“You told us,” says Janet. “Look, tell me you’re happy doing what you do. Tell me that’s the life you want.”


“Tell me,” says Fenric, “you don’t still yearn for the thrill—!”


“Of seeing four guys go down in five seconds? Of barely getting out alive? Oh, if only we’d had a better plan, right? We could have gotten those goblins’ treasure! Gee, what riches those guys must have, huh? Dingy copper pence by the dozen! Real simulated turquoise! Silver-plated necklaces, maybe! As opposed to what we actually got—what did we harvest from our last foray in the Dungeon, anyway? Gosh—could it have been—nothing?


They listen through all of this, smirking at each other, unfazed. At that point, I know they’re going to win the argument.


Fenric pays for their mugs of wine, with coin that I doubt he earned in the usual sense, and they drag me out and up the Vine Street and around the corner to Sleepy’s. They sit me down at a table in the back, and there I sit looking at Janet while Fenric goes and gets a pitcher of ale. There’s a band playing, a harp and a lute and some drums and some sort of recorder, and the worst of the five or six girl singers they ever have at Sleepy’s. It’s not worth trying to talk over her cat-like wailing, just to find out what Janet thinks Fenric is going to want to do. So we study each other. I have no idea what she sees, but what I see is a handsome enough woman who almost looks like a young man in those priestly robes, the black with a little white that marks the Virgin’s novices. Er, acolytes.


“Uh, hey, you two wanna dance at all?”


We do the same slow turn and look up into the faces of a couple of likely young lads. I think two weeks ago I would have jumped all over either of them. Last week I would have suggested they join us on a scouting foray in the Catacombs of Valen.


“My advice,” I say, “go away. Blow.”


“Oh look,” says Janet, “our boyfriend’s coming back!”


They look up and see Fenric, who is not what I would call intimidating, but the two guys decide by some combination of mind that it’s not worth getting into. The spokesman of the two mutters something humorous and they clear out.


“Who were those guys?” asks Fen. “Wanted to ask you guys to dance?”


“Wanted to know if we were planning another foray into the dungeon,” I say, “so of course I advised them to stay far away.”


He sets the pitcher down, and the three mugs, and then himself. “That’d be so very amusing,” he says, “if I believed it.”


“Seriously. Why should anyone want to go back in that place?”


“Ah, see, you want me to tell you why you want to go back.” He smiles at Jan. “See?”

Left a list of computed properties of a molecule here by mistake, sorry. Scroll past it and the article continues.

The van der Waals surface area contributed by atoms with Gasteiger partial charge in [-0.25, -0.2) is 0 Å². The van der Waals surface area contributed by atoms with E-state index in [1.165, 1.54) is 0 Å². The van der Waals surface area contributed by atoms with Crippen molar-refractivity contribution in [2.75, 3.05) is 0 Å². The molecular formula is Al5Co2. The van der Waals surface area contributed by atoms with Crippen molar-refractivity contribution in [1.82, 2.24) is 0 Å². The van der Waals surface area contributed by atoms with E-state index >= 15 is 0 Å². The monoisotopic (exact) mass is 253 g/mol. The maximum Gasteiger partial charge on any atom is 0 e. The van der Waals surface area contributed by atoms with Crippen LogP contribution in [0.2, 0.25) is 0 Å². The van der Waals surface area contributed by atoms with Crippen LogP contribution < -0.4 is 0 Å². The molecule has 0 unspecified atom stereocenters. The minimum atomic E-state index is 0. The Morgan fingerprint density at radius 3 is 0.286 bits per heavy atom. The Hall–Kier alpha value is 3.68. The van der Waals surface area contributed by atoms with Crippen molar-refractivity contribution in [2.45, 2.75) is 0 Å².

“Yeah, I see,” she replies. “Now tell me.”


“You’re not convinced?” I ask.


“Oh, no, I’m just having so much fun memorizing scriptures.”


“For the record,” I say, “how much spell power did you have left after all that?”


“After I healed up that guy with the bad foot,” she says, “I saved enough for two heal spells, but I blew it all on putting orcs to sleep. I overdid it, actually. I had headaches for two days.”


“Oh, I hate that,” I say. “I thought I’d done the same thing, but apparently I have more energy than I thought.”


“See,” says Fenric, “this is why you need to come along. Swords didn’t save us, did they? That archer you found us, she didn’t shoot a whole lot of goblins. You guys put them to sleep, that’s what got us out.”


“You’re saying why you need us,” I point out. “You’re not saying why we need to go.”


“You love those cauldrons, don’t you,” he says. “Love those fumes.”


“Don’t knock it. I make money.”


“You know there’s gold down there.”


“There’s gold in the purses of lovelorn young gentlemen and old gentlemen and middle-aged ladies. There’s gold in those cauldrons.”


“There’s the Lapis Circlet.”


“Do not make me laugh, Fenric.”


“There’s adventure. There’s a future.”


I glare at him. I can’t bring myself to argue. I give Janet a look. “A future,” she says, “not working for your mom.” I wince. She looks at Fenric and says, “We still need warriors, though, don’t we? Where do we get warriors?”


“I take it Eleanor isn’t available,” I say.


“Eleanor,” he repeats. “Oh, she’s taken up with some other folks. Friends of yours from school, I think?”


“Who,” I say.


“Chick named Lucette? Blonde?”


“Lucette Barnswallow?” I ask.


“You know her?”


I take a minute. “Goddess,” I say at last. “If you’re lying just to get my goat, I swear I am going to put you six feet under.”


“What?” he asks with great innocence. “Hey, I grew up in Insmoor like you did, but after my dad died, Mom and I moved to Travishome, we missed all the stuff that happened to our class the past five years. I don’t know any of these people.”


“And Miss Lucette,” says Janet, “she didn’t get to Insmoor till we were teenagers, Fenric doesn’t know her. And the Virgin knows I was never in her set in school.”


“Why?” asks Fenric, even more innocently. “Was she one of the popular set?”


“Six feet under,” I say. “Maybe deeper. You know what you need to know about Lucette Barnswallow. She thinks she’s going to be a great wizard like her father, who got hired as the Count’s chief of magic security or something. You knew that.”


“He’s not lying,” says Janet. “I mean, I don’t know people, but yeah, Eleanor isn’t talking to us, but she’s talking to some other locals. I guess she’s not so grossed out by what happened to us as she is by the fact that it was us she was stuck with.”


I stare at her, then back at Fenric. Why exactly would I trust a thief? But he knows that. He knows I can find out if he’s telling the truth. And he knows what I’ll think about Lucette Barnswallow. It doesn’t matter what her dad is. She’s a econd-rate alchemist. Not as fast with a wand as she thinks. Crappy rugby player. Dropped every pass Janet ever threw her way.


I get up. “I’m going home and to bed,” I say. “I had enough of this for a night.”


“You’ll be back tomorrow,” Fen says.


“Don’t bet on it,” I say, giving him a look of loathing. I turn away, then turn back, down my beer, set it on the table, wipe my mouth, turn away again and say, “Day after’s more likely.”